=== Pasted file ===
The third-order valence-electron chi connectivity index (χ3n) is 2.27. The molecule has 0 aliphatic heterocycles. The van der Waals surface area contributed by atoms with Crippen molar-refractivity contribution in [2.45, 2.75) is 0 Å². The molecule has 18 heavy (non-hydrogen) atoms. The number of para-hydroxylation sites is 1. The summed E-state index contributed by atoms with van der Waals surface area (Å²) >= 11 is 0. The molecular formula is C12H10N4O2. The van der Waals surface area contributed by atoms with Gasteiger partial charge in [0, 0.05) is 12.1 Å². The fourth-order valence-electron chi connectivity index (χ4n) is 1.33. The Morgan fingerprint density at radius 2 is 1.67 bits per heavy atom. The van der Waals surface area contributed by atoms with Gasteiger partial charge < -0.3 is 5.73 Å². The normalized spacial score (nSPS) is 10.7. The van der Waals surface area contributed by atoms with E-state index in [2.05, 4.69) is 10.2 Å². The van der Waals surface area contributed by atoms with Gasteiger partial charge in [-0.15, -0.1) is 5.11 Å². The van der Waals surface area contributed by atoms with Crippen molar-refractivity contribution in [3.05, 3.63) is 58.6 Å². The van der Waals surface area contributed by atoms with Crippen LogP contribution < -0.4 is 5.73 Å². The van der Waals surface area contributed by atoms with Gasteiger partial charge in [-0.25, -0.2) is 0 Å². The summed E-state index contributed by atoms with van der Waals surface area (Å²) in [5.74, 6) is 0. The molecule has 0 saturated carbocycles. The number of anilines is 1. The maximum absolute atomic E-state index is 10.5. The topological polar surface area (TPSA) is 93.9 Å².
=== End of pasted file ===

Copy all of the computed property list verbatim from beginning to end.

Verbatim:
The third-order valence-electron chi connectivity index (χ3n) is 2.27. The molecule has 0 aliphatic heterocycles. The van der Waals surface area contributed by atoms with Crippen molar-refractivity contribution in [2.45, 2.75) is 0 Å². The molecule has 18 heavy (non-hydrogen) atoms. The number of para-hydroxylation sites is 1. The summed E-state index contributed by atoms with van der Waals surface area (Å²) >= 11 is 0. The molecular formula is C12H10N4O2. The van der Waals surface area contributed by atoms with Gasteiger partial charge in [0, 0.05) is 12.1 Å². The fourth-order valence-electron chi connectivity index (χ4n) is 1.33. The Morgan fingerprint density at radius 2 is 1.67 bits per heavy atom. The van der Waals surface area contributed by atoms with Gasteiger partial charge < -0.3 is 5.73 Å². The normalized spacial score (nSPS) is 10.7. The van der Waals surface area contributed by atoms with E-state index in [2.05, 4.69) is 10.2 Å². The van der Waals surface area contributed by atoms with Gasteiger partial charge in [-0.15, -0.1) is 5.11 Å². The van der Waals surface area contributed by atoms with Crippen molar-refractivity contribution in [3.05, 3.63) is 58.6 Å². The van der Waals surface area contributed by atoms with Crippen LogP contribution < -0.4 is 5.73 Å². The van der Waals surface area contributed by atoms with Gasteiger partial charge in [-0.25, -0.2) is 0 Å². The summed E-state index contributed by atoms with van der Waals surface area (Å²) in [5.74, 6) is 0. The molecule has 0 saturated carbocycles. The number of anilines is 1. The maximum absolute atomic E-state index is 10.5. The topological polar surface area (TPSA) is 93.9 Å².